The beginning of the day finds the beloved ferry, the Express Skopelitis, departing for its daily route to the islands of the small Cyclades and Naxos. For both ports it is a reference point, as some will wake up to travel, others to send things and  a few, like yours truly, just to watch it leave the lighthouse behind.

On days when there’s lots of wind and the ferry doesn’t travel due to adverse weather conditions, we feel an instinctive bemusement, as if something out at sea seems threatening. Something like a supreme power. Like last year, after New Year’s, when there was a ten-day ban, and the store shelves were empty.

windy weather in Katapola

The winter days on the island are usually sunny and windy, wet as it gets dark and with minimal rainfall especially in recent years. So on rainy days the gratitude is endless, even if tasks traditionally done outside are halted.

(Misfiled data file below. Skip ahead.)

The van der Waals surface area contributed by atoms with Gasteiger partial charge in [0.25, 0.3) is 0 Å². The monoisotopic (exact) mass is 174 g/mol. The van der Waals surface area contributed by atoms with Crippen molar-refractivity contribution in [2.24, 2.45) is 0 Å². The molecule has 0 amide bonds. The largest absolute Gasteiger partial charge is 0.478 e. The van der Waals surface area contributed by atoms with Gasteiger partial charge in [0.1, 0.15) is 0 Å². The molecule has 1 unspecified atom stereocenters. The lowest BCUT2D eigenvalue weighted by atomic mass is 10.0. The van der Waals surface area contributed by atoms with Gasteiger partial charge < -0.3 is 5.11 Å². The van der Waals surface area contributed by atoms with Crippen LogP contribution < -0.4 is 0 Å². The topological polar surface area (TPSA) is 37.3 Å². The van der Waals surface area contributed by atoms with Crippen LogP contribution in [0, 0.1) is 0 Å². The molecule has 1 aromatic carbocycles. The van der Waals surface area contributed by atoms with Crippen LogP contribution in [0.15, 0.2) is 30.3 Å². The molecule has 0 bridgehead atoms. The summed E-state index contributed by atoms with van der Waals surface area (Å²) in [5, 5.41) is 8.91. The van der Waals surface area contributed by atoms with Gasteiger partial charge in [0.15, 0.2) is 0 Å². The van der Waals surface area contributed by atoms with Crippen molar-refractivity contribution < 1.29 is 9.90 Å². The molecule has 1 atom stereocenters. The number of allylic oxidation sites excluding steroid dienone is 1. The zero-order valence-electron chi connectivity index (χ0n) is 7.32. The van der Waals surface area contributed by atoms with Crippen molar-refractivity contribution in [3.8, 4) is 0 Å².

The daily routine starts with the morning coffee. There, in the small cafes of Chora, Katapola, Aegiali and Arkesini, will be the first socialization of the day and recording of the events of the previous and next days, but, most importantly, it is there that decisions on how the daily activities are going to roll will be taken.

Each of these discussions is called a ” small Assembly” and lasts no more than 30-40 minutes. Current affairs come first, before we end up discussing our personal ones which are infinitely spicier.

Only for a while, though, because reality is always out there, in the north wind; where, as if in a magical way, everyone is dedicated to their daily work until late at noon; where, early in the morning, the children, regardless of the weather conditions, wait for the bus that’ll take them to Chora, to school.